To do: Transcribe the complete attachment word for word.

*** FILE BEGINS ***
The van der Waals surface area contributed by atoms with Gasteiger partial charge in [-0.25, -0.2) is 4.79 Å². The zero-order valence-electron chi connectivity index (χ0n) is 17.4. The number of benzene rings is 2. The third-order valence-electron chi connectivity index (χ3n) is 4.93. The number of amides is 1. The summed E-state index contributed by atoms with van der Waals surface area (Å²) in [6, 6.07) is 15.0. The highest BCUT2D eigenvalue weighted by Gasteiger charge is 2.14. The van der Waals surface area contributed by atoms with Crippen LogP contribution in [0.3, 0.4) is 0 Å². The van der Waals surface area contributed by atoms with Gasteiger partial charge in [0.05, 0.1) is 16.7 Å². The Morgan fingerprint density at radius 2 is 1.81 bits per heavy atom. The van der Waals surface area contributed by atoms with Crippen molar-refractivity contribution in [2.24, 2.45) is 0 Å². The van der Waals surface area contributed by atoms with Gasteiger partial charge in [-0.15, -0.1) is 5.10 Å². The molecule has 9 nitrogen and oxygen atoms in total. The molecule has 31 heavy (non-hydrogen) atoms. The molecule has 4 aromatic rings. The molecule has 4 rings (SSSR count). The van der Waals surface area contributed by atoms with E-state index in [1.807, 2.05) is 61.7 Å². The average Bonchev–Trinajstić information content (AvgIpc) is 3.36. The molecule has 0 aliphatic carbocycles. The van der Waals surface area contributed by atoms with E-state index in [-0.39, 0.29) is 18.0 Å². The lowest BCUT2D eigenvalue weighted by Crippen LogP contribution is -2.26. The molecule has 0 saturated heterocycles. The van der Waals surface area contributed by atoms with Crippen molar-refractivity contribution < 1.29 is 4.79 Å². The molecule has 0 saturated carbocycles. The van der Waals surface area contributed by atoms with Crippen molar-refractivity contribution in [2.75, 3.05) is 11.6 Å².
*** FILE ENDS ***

The van der Waals surface area contributed by atoms with Gasteiger partial charge in [-0.25, -0.2) is 4.79 Å². The zero-order valence-electron chi connectivity index (χ0n) is 17.4. The number of benzene rings is 2. The third-order valence-electron chi connectivity index (χ3n) is 4.93. The number of amides is 1. The summed E-state index contributed by atoms with van der Waals surface area (Å²) in [6, 6.07) is 15.0. The highest BCUT2D eigenvalue weighted by Gasteiger charge is 2.14. The van der Waals surface area contributed by atoms with Crippen LogP contribution in [0.3, 0.4) is 0 Å². The van der Waals surface area contributed by atoms with Gasteiger partial charge in [0.05, 0.1) is 16.7 Å². The Morgan fingerprint density at radius 2 is 1.81 bits per heavy atom. The van der Waals surface area contributed by atoms with Crippen molar-refractivity contribution in [2.24, 2.45) is 0 Å². The van der Waals surface area contributed by atoms with Gasteiger partial charge in [-0.15, -0.1) is 5.10 Å². The molecule has 9 nitrogen and oxygen atoms in total. The molecule has 31 heavy (non-hydrogen) atoms. The molecule has 4 aromatic rings. The molecule has 4 rings (SSSR count). The van der Waals surface area contributed by atoms with E-state index in [1.807, 2.05) is 61.7 Å². The average Bonchev–Trinajstić information content (AvgIpc) is 3.36. The molecule has 0 aliphatic carbocycles. The van der Waals surface area contributed by atoms with E-state index in [-0.39, 0.29) is 18.0 Å². The lowest BCUT2D eigenvalue weighted by Crippen LogP contribution is -2.26. The molecule has 0 saturated heterocycles. The van der Waals surface area contributed by atoms with Crippen molar-refractivity contribution < 1.29 is 4.79 Å². The molecule has 0 saturated carbocycles. The van der Waals surface area contributed by atoms with Crippen molar-refractivity contribution in [2.75, 3.05) is 11.6 Å².